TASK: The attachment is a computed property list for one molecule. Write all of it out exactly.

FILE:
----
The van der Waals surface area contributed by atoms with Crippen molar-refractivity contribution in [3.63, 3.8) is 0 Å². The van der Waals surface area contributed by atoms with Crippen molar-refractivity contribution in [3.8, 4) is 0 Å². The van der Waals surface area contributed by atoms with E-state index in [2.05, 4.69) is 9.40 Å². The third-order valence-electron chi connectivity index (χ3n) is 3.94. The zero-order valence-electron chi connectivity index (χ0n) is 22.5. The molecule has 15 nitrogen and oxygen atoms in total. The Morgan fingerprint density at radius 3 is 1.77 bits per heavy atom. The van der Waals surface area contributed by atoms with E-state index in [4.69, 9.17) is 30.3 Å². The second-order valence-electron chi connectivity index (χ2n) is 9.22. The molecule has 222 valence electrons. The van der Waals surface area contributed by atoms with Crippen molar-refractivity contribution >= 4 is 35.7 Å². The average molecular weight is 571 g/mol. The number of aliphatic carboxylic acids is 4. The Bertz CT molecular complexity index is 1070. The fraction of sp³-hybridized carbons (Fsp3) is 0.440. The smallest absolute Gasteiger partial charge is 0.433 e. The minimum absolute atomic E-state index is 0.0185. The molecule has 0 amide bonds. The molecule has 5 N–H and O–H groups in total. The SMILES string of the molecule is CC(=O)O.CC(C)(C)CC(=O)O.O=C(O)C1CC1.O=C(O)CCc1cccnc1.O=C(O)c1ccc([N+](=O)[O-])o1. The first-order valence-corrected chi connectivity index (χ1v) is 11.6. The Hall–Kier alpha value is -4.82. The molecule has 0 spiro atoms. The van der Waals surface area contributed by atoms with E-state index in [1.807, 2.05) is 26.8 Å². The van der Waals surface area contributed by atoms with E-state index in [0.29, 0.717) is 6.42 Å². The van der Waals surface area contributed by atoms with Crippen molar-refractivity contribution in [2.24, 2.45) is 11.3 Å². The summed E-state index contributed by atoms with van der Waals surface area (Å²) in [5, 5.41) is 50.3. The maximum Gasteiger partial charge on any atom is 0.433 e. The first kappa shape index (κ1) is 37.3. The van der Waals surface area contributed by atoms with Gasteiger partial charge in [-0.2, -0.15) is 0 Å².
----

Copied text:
The van der Waals surface area contributed by atoms with Crippen molar-refractivity contribution in [3.63, 3.8) is 0 Å². The van der Waals surface area contributed by atoms with Crippen molar-refractivity contribution in [3.8, 4) is 0 Å². The van der Waals surface area contributed by atoms with E-state index in [2.05, 4.69) is 9.40 Å². The third-order valence-electron chi connectivity index (χ3n) is 3.94. The zero-order valence-electron chi connectivity index (χ0n) is 22.5. The molecule has 15 nitrogen and oxygen atoms in total. The Morgan fingerprint density at radius 3 is 1.77 bits per heavy atom. The van der Waals surface area contributed by atoms with E-state index in [4.69, 9.17) is 30.3 Å². The second-order valence-electron chi connectivity index (χ2n) is 9.22. The molecule has 222 valence electrons. The van der Waals surface area contributed by atoms with Crippen molar-refractivity contribution >= 4 is 35.7 Å². The average molecular weight is 571 g/mol. The number of aliphatic carboxylic acids is 4. The Bertz CT molecular complexity index is 1070. The fraction of sp³-hybridized carbons (Fsp3) is 0.440. The smallest absolute Gasteiger partial charge is 0.433 e. The minimum absolute atomic E-state index is 0.0185. The molecule has 0 amide bonds. The molecule has 5 N–H and O–H groups in total. The SMILES string of the molecule is CC(=O)O.CC(C)(C)CC(=O)O.O=C(O)C1CC1.O=C(O)CCc1cccnc1.O=C(O)c1ccc([N+](=O)[O-])o1. The first-order valence-corrected chi connectivity index (χ1v) is 11.6. The Hall–Kier alpha value is -4.82. The molecule has 0 spiro atoms. The van der Waals surface area contributed by atoms with E-state index in [1.807, 2.05) is 26.8 Å². The van der Waals surface area contributed by atoms with E-state index in [0.29, 0.717) is 6.42 Å². The van der Waals surface area contributed by atoms with Crippen molar-refractivity contribution in [2.24, 2.45) is 11.3 Å². The summed E-state index contributed by atoms with van der Waals surface area (Å²) in [5, 5.41) is 50.3. The maximum Gasteiger partial charge on any atom is 0.433 e. The first kappa shape index (κ1) is 37.3. The van der Waals surface area contributed by atoms with Gasteiger partial charge in [-0.2, -0.15) is 0 Å².